"The Executioner" by H.A. DeRosso (AHMM, October 1957)

I know H.A. DeRosso mainly from his gripping, noir-ish Western .45, so it was a real pleasure finding his short story “The Executioner” in the October 1957 issue of Alfred Hitchcock’s Mystery Magazine. Here he departs from the Western genre he is mostly associated with and delivers a terrific story of dystopian politics set in Latin America.

The nameless protagonist is a Captain in the military, in charge of the executions. Ramon Laramate, a dissident, is to be executed shortly. The Captain’s girlfriend, Maria Alba, testified against Laramate and begs to watch him die. Her persistence, however, worries the Captain.

“What could she do to him? Denounce him? He had never concerned himself with politics; he had never uttered a single word against Tomasino; he was more faithful to the Leader than the natives of Cielo Azul. What, pray, could she do to him?”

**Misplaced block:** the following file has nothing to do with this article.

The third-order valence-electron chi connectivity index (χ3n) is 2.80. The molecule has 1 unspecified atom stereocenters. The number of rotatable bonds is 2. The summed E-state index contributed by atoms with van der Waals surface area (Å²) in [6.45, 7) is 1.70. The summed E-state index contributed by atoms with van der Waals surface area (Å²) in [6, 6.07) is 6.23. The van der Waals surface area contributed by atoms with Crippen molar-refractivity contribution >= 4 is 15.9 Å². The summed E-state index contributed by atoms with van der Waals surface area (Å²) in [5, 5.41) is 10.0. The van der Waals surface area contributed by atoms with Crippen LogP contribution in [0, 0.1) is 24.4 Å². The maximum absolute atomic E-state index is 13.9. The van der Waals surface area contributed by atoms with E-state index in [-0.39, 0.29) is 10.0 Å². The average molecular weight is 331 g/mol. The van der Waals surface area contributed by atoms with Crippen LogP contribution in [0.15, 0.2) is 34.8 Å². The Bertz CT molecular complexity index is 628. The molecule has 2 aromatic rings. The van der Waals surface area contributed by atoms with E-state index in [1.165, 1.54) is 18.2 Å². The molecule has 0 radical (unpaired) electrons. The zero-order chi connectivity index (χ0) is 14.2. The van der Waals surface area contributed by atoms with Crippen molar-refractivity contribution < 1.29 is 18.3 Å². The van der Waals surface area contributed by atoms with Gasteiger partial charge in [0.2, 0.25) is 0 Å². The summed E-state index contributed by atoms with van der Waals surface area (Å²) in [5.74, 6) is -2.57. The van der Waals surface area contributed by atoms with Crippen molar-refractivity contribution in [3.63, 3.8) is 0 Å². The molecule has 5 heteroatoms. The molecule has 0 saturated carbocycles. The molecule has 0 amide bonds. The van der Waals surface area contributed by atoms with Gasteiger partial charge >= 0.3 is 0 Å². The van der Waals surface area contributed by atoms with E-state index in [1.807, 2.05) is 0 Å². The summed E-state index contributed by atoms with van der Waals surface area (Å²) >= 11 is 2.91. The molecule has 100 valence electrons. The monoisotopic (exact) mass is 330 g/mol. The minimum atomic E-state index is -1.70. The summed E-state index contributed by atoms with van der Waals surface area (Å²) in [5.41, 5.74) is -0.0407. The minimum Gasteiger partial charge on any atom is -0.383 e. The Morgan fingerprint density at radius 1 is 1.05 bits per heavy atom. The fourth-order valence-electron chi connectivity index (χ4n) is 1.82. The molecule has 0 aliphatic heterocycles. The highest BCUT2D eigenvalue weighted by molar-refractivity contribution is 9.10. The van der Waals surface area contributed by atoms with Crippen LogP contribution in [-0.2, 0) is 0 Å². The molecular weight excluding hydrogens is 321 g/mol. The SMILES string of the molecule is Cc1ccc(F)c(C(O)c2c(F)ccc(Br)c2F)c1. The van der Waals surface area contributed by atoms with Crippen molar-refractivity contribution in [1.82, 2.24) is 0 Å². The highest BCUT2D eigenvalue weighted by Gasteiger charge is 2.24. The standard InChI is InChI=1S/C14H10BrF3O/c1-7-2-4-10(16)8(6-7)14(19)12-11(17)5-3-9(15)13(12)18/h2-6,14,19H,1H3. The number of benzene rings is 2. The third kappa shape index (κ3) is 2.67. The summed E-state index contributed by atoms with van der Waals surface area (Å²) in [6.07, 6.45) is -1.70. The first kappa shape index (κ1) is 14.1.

DeRosso has an ironic, and decidedly dark, sense of humor. Even if it is slightly predictable, there is still a good punch at the end of the story. Overall, it is a well-structured and smartly paced story. The seeds for the twist are planted early on, and it is fun to watch as DeRosso develops them into the final twist ending.

(For those who are interested, last year on Pulp Serenade I also featured another excellent short story by DeRosso called "Hide-Away." It is about a Private Detective with the unpleasant task of hunting down a former partner.)


Thanks to Galactic Central for the cover scan.

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